Bulgarian President: Judicial Reforms Require New Constitutional Changes

Politics » DOMESTIC | January 19, 2016, Tuesday // 14:21| Views: | Comments: 0
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Bulgaria: Bulgarian President: Judicial Reforms Require New Constitutional Changes Bulgarian President Rosen Plevneliev (L) with Prime Minister Boyko Borisov at an annual conference on January 19, 2016. Photo by EPA/BGNES

The economic growth of Bulgaria is directly connected with the need of immediate reforms in the judicial system of the country, which requires amendments to the Constitution, said Bulgarian President Rosen Plevneliev at the opening ceremony of the 10th Annual Government Meets the Business Conference organised by the Capital weekly newspaper.

According to Plevneliev, a major domestic problem of Bulgaria and of the Balkan region is the continuing battle between the oligarchic business and the socially responsible entrepreneurs and it can be resolved through a change in the Constitution aimed at speeding up reforms in the judicial system.

“Introduce electronic services and government, introduce complete transparency in the public procurements, introduce anticorruption legislation,” Plevneliev said addressing the government. “In Bulgaria and everywhere in the region the problem is the same and the solution is reforms."

The President underlined that the judicial reform is “in the centre of everything” and without properly working judicial institutions, Bulgaria should not expect an increase in foreign
investments and a better standard of living.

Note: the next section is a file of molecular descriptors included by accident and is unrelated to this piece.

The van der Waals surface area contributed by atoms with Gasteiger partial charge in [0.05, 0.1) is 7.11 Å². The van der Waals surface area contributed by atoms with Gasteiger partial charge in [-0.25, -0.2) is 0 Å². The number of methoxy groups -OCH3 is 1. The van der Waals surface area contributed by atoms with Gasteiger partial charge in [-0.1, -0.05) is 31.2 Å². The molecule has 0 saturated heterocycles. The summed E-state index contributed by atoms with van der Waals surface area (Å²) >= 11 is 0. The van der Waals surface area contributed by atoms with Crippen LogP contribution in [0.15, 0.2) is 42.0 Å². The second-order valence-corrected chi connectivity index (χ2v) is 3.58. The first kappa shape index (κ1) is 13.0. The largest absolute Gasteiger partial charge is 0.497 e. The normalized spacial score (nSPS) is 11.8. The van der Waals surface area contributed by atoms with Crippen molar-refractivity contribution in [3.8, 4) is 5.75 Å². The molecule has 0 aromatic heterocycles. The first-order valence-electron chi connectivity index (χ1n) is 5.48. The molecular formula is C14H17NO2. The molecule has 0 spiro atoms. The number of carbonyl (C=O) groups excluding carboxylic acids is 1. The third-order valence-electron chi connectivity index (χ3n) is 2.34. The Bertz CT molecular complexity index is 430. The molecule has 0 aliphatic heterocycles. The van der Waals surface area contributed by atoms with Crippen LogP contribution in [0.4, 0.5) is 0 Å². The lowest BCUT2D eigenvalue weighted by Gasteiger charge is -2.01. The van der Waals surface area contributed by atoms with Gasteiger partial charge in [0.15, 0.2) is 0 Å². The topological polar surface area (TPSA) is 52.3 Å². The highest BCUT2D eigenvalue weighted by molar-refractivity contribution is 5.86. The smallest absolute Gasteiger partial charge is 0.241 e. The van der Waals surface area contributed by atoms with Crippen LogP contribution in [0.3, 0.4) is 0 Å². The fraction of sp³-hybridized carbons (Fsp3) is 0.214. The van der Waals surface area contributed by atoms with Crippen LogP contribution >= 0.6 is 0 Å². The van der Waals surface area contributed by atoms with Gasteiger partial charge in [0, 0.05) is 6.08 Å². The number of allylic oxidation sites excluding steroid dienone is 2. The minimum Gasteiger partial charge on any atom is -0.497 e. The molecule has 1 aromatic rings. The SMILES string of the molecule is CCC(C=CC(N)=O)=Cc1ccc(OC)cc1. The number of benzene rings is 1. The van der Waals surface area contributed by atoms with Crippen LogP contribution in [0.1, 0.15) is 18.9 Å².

Special attention, according to Plevneliev, has to be paid to the upcoming adoption by the National Assembly of the procedural laws, of the amendments to the judicial power law and the introduction of effective anticorruption legislation. A new change to the Constitution of the country will speed up these reforms and will as a consequence return citizens’ trust in the government, announced Plevneliev.

In December, 2015 one of the key parties in the right-wing Reformist Bloc (RB), Democrats for Strong Bulgaria (DSB), withdrew its support for the government and became an opposition party after the Parliament voted for an amended version of the judicial reform proposals and prompted the Justice Minister Hristo Ivanov to step down. However, most of the proposed changes to the Constitution were accepted by lawmakers.

In his speech, the President underlined that Bulgaria was among the five best-performing economies in Europe last year, which was due to the increased export towards Germany and other countries in the Southeastern region. Besides the risks, according to Plevneliev, the Bulgarian economy is developing well, a proof for which is a reported 2.8% growth for the economy, 40% increase in foreign investments and a decrease of the deficit and unemployment in the country.

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Tags: Rosen Plevneliev, anticorruption, amendments, constitution, judicial reform
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